Another important activity FAU and FRS members undertook, was work in Citizens’ Advice Bureaux in in the bombed and devastated areas of London and targeted provincial towns and cities. Citizens’ Advice Bureaux were inaugurated by the National Council of Social Service, and became one of the most valuable of all the war-time developments in the field of social work. The CAB system became a highly popular source of information and assistance to those who were in distress through air raids or other causes and could not pick their way through the maze of wartime regulations and provisions. FRS always had at its disposal a number of members who were thoroughly familiar with current legislation and regulations that affected the ordinary citizen and could help them navigate bureaucracy to get what they needed in terms of support.
This interest in the nuts and bolts of delivery of social care and social services reflects the practical mindset of the projects dealing with poverty after WWI.
The events of World War Two would leave Quakers with two other major areas of campaigning for change over the next decades and continuing today, that of the rights of the refugee, and resistance to nuclear weapons. Again two topics which unfortunately are still so relevant today.
When we think about the New World we want to create after the pandemic is over, we could do worse than reflect on the experiences of the 20th century and the ideas people had to prevent those wars from happening again, many of which would have created a stronger, fairer society better equipped to face today’s challenges.
Jill, project archivist for FAU-FRS cataloguing project
I joined Friends House Library in January 2020 as Project Archivist. Over the next 2 years I will be working on a Wellcome Trust Funded project to catalogue the World War Two archives of Friends Ambulance Unit (1939-47) and Friends Relief Service (1943-48) to make them more accessible to researchers.
Through this blog I’ll be giving updates about the project’s progress, as well as sharing stories about interesting records I discover along the way.
I decided that the first collection to be tackled should be the Friends Ambulance Unit (FAU) archives, as it is smaller in size and more straightforward to catalogue. It comprises 47 boxes of material dating from 1938 to 1989. The material is in various formats: files of correspondence, reports and minutes, (some packed too tightly into their original, now unsuitable, 1940s boxes), personnel records, Convoy and Section records from areas of operation (particularly good for China), newspaper clippings, accounting records, drafts of chapters for the official history of FAU, camp diaries, journals, newsletters, bulletins, pamphlets, photographs and films.
Above is a snaphot of some items to show the range of material within the collection: documents in a variety of languages, printed items, photographs, personnel records etc.
The first weeks were spent getting to know the collection by undertaking a brief box listing, paying attention to the condition of the material for conservation planning. Fortunately, the collection seems to be in pretty good condition apart from the fragility of some of the wartime stationery used in the correspondence files and one or two volumes which need more than just basic conservation treatment. The box listing also allowed me to pick up on some files which have privacy/data protection issues, which will be given more consideration later.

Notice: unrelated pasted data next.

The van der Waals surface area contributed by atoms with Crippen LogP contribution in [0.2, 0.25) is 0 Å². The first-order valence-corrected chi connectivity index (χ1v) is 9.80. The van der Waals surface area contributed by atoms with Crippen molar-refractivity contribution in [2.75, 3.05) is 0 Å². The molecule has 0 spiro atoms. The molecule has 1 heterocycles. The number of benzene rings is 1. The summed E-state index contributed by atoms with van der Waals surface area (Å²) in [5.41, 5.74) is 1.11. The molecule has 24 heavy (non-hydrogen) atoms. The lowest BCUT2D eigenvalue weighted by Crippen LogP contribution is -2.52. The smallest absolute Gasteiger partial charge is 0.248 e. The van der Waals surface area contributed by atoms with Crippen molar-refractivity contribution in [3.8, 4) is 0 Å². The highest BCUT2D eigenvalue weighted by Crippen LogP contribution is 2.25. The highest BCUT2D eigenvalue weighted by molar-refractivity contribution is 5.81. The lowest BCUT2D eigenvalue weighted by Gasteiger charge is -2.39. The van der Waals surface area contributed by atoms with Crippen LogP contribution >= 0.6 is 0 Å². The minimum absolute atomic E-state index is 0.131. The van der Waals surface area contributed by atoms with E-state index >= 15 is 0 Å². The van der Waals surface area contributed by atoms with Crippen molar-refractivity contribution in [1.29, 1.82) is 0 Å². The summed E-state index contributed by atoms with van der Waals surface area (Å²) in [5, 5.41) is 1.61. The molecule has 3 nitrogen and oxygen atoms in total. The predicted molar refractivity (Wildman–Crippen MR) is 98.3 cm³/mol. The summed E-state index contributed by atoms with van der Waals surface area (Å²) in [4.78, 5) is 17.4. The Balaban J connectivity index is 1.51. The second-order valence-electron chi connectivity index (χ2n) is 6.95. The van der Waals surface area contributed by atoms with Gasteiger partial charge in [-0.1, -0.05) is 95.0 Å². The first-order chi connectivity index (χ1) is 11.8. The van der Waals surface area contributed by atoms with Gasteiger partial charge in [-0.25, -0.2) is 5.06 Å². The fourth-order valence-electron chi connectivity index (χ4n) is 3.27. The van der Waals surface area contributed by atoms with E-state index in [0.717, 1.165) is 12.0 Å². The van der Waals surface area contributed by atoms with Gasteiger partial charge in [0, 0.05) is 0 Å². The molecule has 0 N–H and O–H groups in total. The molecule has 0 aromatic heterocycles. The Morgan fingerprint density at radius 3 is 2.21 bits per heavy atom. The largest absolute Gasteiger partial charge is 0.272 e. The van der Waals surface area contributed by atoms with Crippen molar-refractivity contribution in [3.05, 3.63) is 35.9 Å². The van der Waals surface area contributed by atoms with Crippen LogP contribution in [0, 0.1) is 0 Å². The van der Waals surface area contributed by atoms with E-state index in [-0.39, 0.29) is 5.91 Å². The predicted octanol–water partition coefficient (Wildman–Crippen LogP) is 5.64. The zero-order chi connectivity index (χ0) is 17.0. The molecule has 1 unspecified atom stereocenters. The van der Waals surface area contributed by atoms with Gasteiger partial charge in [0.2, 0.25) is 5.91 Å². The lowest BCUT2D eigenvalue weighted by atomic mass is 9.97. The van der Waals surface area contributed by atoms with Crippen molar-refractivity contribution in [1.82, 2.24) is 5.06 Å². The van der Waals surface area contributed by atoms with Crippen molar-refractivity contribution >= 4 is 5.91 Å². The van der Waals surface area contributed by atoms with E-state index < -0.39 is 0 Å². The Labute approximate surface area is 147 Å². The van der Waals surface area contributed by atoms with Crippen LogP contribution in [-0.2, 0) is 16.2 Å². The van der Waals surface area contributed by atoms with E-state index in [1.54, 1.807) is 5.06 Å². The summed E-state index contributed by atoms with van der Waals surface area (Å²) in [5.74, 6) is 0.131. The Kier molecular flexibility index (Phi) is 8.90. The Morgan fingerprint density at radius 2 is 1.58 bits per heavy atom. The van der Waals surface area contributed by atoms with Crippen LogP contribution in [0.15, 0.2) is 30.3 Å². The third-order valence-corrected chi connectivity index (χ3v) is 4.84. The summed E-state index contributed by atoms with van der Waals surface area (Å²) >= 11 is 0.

The box listing has given me an overall view of the archives and some good pointers to how to approach its cataloguing. A general picture of the various functional bodies within the FAU has emerged, and thanks to some traces of the original filing systems, it has been fairly easy to spot how the record series were originally kept and what functions of the FAU these records reflect. Reading through the Accessions folder for this collection, the old handlists, and a few documents in the FAU files, a clear picture emerged of how the archive was formed from multiple deposits of records between 1947 and 2014.
Luckily for us, the men and women of the FAU had decided even before the war had ended to write a history of the Unit as a record of its achievements and its contribution to the Quaker ideal of pacifism in action. This published official history of the FAU written by A.Tegla Davies, Friends Ambulance Unit– the story of the FAU in the Second World War 1939-1946 (published in 1947) is very readable and includes much detail which is useful in helping me understand the FAU’s organisation and administration.
The next step was to read through all the series of minutes of the FAU’s governing body – its Council, Trustees and of its major Committees – Executive, Staff Meeting, Finance, Publicity and Advisory which contain a wealth of information on the evolution of the FAU’s administration and some snippets of information which were unknown, for example that the FAU attempted to find someone to act a records-keeper-cum archivist, but the Executive Committee sadly reported that ‘no suitable person could be discovered for the position of Archivist’ among its members. [FAU Executive Committee Minutes, 2 Oct 1945 Minute 3571].